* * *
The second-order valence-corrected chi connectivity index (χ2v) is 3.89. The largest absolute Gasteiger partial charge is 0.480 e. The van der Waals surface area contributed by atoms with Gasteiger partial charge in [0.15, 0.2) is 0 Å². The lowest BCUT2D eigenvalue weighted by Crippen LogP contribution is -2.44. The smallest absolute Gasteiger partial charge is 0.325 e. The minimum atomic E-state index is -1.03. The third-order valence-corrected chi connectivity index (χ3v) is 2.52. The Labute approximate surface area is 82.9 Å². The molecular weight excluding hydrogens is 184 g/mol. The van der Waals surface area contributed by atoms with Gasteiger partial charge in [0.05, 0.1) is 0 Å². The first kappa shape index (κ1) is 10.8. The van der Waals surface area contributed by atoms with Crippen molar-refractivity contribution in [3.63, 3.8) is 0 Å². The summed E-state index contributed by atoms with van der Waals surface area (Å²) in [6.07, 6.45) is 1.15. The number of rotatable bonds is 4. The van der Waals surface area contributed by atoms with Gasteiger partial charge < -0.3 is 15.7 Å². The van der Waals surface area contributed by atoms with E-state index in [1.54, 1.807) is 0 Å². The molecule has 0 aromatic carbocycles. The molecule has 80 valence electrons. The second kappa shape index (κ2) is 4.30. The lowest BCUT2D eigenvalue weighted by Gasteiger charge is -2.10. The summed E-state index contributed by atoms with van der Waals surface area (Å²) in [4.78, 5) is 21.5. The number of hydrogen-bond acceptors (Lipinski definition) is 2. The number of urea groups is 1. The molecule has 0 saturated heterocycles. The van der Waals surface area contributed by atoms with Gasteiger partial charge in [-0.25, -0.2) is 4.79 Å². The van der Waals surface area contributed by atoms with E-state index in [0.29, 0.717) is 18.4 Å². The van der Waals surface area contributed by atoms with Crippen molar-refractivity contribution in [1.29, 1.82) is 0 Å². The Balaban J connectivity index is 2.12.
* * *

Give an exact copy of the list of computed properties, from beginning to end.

The second-order valence-corrected chi connectivity index (χ2v) is 3.89. The largest absolute Gasteiger partial charge is 0.480 e. The van der Waals surface area contributed by atoms with Gasteiger partial charge in [0.15, 0.2) is 0 Å². The lowest BCUT2D eigenvalue weighted by Crippen LogP contribution is -2.44. The smallest absolute Gasteiger partial charge is 0.325 e. The minimum atomic E-state index is -1.03. The third-order valence-corrected chi connectivity index (χ3v) is 2.52. The Labute approximate surface area is 82.9 Å². The molecular weight excluding hydrogens is 184 g/mol. The van der Waals surface area contributed by atoms with Gasteiger partial charge in [0.05, 0.1) is 0 Å². The first kappa shape index (κ1) is 10.8. The van der Waals surface area contributed by atoms with Crippen molar-refractivity contribution in [3.63, 3.8) is 0 Å². The summed E-state index contributed by atoms with van der Waals surface area (Å²) in [6.07, 6.45) is 1.15. The number of rotatable bonds is 4. The van der Waals surface area contributed by atoms with Gasteiger partial charge < -0.3 is 15.7 Å². The van der Waals surface area contributed by atoms with E-state index in [1.54, 1.807) is 0 Å². The molecule has 0 aromatic carbocycles. The molecule has 80 valence electrons. The second kappa shape index (κ2) is 4.30. The lowest BCUT2D eigenvalue weighted by Gasteiger charge is -2.10. The summed E-state index contributed by atoms with van der Waals surface area (Å²) in [4.78, 5) is 21.5. The number of hydrogen-bond acceptors (Lipinski definition) is 2. The number of urea groups is 1. The molecule has 0 saturated heterocycles. The van der Waals surface area contributed by atoms with Gasteiger partial charge in [-0.25, -0.2) is 4.79 Å². The van der Waals surface area contributed by atoms with E-state index in [0.29, 0.717) is 18.4 Å². The van der Waals surface area contributed by atoms with Crippen molar-refractivity contribution in [1.29, 1.82) is 0 Å². The Balaban J connectivity index is 2.12.